lessons from Fiddler

Yesterday I happened upon an idea that is very Jewish.

Jews have the idea that you can assume something has value if it has been done for centuries.  In short: tradition. Tradition!  Tradition!*

Its longevity is indicative of its truth.

The reason I started thinking about this tradition value is because we have kept track of who descends from a priestly family.  There are very few ways that this actually has any effect on anything and one of them is that the first person called up to the Torah is a Cohen (high priest lineage), and the second person is a Levi (priestly lineage).  One rabbi told me that it was decided this way so that no one would fight over the order of getting called to the Torah, but I think the greater reason for why we hold on to these castes is because of the hope that one day we will rebuild the Temple in Jerusalem and then these priestly families will resume their priestly duties.

As a liberal in the pure sense, and especially because I don’t believe a third Temple will ever be built, maintaining these titles offends me ever so slightly.  At my synagogue’s monthly Shabbat dinner, a group of us were discussing the possibility of getting rid of the Cohen/Levi thing. What was the argument against it?  TRADITION!

But this is something we’ve done for thousands of years!  You can’t just deny the Cohens and Levis their God-given place in our society!

When I found myself mentally arguing that I could deny them that because I don’t want to live in a genetic caste system, I realized a few things.  One, that my lack of belief in the God of the Torah made it easy to deny such things, and, two, that I don’t value tradition for tradition’s sake.

Now, that’s not true.  I have no moral reason to refrain from eating pork and shellfish, but I do it anyway. I cling to a Jewish identity even though it’s pretty hard for me to pinpoint what Jewish even means. But, generally speaking, I don’t value things just because that’s the way it’s always been done. In fact, that usually makes me question it more.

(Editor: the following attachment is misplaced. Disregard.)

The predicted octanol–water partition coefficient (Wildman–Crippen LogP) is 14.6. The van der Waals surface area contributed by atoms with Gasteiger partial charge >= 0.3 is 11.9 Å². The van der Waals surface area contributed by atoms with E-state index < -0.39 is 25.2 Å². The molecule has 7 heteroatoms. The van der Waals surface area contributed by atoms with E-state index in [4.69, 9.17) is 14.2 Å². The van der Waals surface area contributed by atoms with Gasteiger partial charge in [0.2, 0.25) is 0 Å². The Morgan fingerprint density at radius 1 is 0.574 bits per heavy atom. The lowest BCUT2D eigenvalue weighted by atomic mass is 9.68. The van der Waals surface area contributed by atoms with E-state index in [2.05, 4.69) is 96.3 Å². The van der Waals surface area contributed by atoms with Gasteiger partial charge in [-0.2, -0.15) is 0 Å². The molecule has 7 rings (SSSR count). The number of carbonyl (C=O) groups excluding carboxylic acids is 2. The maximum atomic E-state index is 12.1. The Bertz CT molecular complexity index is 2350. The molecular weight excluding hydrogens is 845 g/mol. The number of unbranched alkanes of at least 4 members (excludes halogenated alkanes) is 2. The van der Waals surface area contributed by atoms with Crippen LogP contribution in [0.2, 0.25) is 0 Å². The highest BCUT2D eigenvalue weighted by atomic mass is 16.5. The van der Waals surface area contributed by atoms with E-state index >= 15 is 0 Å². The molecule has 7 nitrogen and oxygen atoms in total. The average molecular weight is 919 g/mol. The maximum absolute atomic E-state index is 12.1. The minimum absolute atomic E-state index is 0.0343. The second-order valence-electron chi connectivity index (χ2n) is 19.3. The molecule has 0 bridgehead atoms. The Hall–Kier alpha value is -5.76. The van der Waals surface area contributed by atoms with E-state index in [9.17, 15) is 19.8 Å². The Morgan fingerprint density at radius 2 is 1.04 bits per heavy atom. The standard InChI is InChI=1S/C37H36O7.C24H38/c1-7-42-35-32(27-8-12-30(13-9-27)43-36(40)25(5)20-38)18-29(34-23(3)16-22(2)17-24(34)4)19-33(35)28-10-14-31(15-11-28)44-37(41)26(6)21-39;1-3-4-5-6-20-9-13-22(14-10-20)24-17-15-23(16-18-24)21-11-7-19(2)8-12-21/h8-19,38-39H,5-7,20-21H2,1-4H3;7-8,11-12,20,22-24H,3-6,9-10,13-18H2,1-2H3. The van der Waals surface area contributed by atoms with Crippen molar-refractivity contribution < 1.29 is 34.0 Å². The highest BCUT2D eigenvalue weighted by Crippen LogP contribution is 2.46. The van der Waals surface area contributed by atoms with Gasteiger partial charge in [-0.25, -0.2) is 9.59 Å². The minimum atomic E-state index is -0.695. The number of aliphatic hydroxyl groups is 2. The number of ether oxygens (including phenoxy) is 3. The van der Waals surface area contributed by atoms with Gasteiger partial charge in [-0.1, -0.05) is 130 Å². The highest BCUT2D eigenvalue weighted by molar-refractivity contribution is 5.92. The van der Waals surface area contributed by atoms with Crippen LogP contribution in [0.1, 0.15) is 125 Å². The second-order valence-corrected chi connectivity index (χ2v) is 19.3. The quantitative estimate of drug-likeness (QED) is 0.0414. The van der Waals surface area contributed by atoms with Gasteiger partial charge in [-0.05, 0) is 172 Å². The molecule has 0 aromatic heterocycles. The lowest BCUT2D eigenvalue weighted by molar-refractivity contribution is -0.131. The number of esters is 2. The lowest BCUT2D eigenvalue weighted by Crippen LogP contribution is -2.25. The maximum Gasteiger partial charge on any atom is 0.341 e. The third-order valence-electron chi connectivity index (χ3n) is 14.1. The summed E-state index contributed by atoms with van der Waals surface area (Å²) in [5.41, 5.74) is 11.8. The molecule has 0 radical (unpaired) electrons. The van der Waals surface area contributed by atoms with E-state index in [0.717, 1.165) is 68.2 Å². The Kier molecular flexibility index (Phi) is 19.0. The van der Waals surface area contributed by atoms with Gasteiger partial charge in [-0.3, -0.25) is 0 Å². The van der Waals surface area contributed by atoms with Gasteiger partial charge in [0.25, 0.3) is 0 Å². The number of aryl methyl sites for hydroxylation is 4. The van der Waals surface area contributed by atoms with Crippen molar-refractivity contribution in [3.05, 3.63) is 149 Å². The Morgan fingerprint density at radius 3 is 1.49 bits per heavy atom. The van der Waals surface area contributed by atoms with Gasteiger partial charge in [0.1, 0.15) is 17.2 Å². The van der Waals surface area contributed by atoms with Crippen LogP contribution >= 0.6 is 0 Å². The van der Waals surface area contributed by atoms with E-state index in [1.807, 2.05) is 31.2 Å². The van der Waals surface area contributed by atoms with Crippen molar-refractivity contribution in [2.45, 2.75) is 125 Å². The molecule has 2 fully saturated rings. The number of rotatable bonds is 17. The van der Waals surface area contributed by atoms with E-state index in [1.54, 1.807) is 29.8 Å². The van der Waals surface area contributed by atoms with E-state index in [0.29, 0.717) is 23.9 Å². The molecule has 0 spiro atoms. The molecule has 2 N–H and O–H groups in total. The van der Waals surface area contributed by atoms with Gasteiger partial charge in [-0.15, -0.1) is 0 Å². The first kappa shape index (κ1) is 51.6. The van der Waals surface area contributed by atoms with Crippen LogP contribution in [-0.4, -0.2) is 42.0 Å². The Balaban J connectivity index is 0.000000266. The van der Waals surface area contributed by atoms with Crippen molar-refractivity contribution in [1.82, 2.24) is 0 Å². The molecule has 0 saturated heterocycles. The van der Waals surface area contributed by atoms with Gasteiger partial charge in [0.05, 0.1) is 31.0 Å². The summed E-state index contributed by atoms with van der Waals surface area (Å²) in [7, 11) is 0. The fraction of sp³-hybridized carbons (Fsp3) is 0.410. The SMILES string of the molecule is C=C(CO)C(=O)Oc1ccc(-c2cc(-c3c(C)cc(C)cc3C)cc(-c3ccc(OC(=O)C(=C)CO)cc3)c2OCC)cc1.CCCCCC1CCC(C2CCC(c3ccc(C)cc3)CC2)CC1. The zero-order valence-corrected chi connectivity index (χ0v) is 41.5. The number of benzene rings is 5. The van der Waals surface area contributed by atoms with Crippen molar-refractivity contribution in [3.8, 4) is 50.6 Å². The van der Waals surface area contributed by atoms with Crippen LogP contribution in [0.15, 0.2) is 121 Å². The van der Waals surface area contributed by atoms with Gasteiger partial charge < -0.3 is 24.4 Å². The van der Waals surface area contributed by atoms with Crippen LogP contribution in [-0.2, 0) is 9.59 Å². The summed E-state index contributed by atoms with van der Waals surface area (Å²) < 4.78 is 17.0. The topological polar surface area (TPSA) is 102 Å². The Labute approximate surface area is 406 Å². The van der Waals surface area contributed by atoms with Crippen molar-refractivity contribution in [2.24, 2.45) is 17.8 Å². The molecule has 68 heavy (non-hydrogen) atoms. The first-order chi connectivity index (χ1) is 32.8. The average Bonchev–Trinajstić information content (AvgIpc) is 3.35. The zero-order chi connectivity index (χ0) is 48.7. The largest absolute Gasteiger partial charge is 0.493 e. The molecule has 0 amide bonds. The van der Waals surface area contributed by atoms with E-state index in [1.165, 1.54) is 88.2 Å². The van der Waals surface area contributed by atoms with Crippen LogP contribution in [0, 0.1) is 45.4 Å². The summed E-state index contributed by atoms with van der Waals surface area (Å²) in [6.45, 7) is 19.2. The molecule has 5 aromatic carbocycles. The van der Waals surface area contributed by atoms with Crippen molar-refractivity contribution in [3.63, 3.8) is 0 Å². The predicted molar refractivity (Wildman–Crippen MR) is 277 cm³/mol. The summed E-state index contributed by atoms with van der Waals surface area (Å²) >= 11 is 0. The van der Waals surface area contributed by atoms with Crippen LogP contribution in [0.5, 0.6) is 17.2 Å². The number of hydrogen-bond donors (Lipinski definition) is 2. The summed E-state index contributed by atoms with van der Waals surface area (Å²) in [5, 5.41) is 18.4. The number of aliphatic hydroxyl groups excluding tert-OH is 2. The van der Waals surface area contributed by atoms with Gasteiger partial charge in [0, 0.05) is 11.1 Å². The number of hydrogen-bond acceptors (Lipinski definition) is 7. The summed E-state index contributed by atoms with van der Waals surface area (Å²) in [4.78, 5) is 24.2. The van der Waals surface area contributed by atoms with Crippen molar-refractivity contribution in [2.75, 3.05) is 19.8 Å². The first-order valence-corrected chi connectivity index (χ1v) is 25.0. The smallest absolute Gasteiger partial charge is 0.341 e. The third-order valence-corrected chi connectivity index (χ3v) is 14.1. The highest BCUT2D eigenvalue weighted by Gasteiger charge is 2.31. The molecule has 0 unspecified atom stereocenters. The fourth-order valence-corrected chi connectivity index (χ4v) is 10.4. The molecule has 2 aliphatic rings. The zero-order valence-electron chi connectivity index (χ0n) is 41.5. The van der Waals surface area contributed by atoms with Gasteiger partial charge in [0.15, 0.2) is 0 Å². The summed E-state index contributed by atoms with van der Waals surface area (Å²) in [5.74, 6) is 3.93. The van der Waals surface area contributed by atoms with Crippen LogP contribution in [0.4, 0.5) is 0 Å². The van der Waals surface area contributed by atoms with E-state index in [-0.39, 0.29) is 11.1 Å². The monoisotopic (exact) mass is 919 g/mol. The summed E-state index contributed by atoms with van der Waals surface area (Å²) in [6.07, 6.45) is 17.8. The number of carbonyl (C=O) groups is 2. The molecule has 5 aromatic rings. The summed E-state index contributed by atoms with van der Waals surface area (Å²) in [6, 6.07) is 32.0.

I want to do something or agree with something because it makes sense to me and aligns with my worldview, but Judaism views my dissent as short-sighted radicalism. If this is the way it’s been done for thousands of years, I come out the fool for not realizing that it’s been done this way because this is the right way.

I respect this outlook and think its mostly necessary in any ideology. An overly malleable ideology doesn’t really last. People believe it because of its permanence. But it certainly presents dilemmas for me as a Jew.

Is there anything I actually do agree with? Why do I insist on being Jewish when I oppose so much of it?

And when I say I’m ‘Jewish,’ just what exactly am I referring to?

*In fact, in cases when one group of Jews has traditionally done one thing and one group has traditionally done another, both are legally obligated to follow their forefathers’ tradition even though clearly one group is breaking the laws of the other group.  Jewish thought teaches that in such ambiguous cases, it is the tradition specific to your family that is correct.  It is not correct, however, to follow the other group’s tradition, even though it’s alright for them.  Judaism doesn’t resolve the contradiction itself but rather has created a loophole that obligates you to adhere to the law your ‘people’ have traditionally followed.

I’ll give an example for those of you who aren’t familiar with this concept.  On Passover, Ashkenazi (Central and Eastern European Jews) are forbidden to eat rice. Sfardi/Mizrachi (Southern European, North African, and Middle Eastern) Jews are allowed to eat rice.  One solution to this contradiction would be for some rabbis to decide for all Jews if rice was ok or not. But the way of Judaism is to say that Ashkenazis can’t and everyone else can.  So I as an Ashkenazi Jew would be breaking the law if I ate rice on Passover but my Persian Jewish friend wouldn’t be.  It is a double standard.

I’ve heard the same thing applied to men shaving.  If you’re unfamiliar with how ridiculous Jewish law gets, check out this wikipedia article: http://en.wikipedia.org/wiki/Shaving_in_Judaism. In the end, tradition wins.  If you use an electric razor and your father didn’t, you are technically breaking the law.  But if your father did, no problem.


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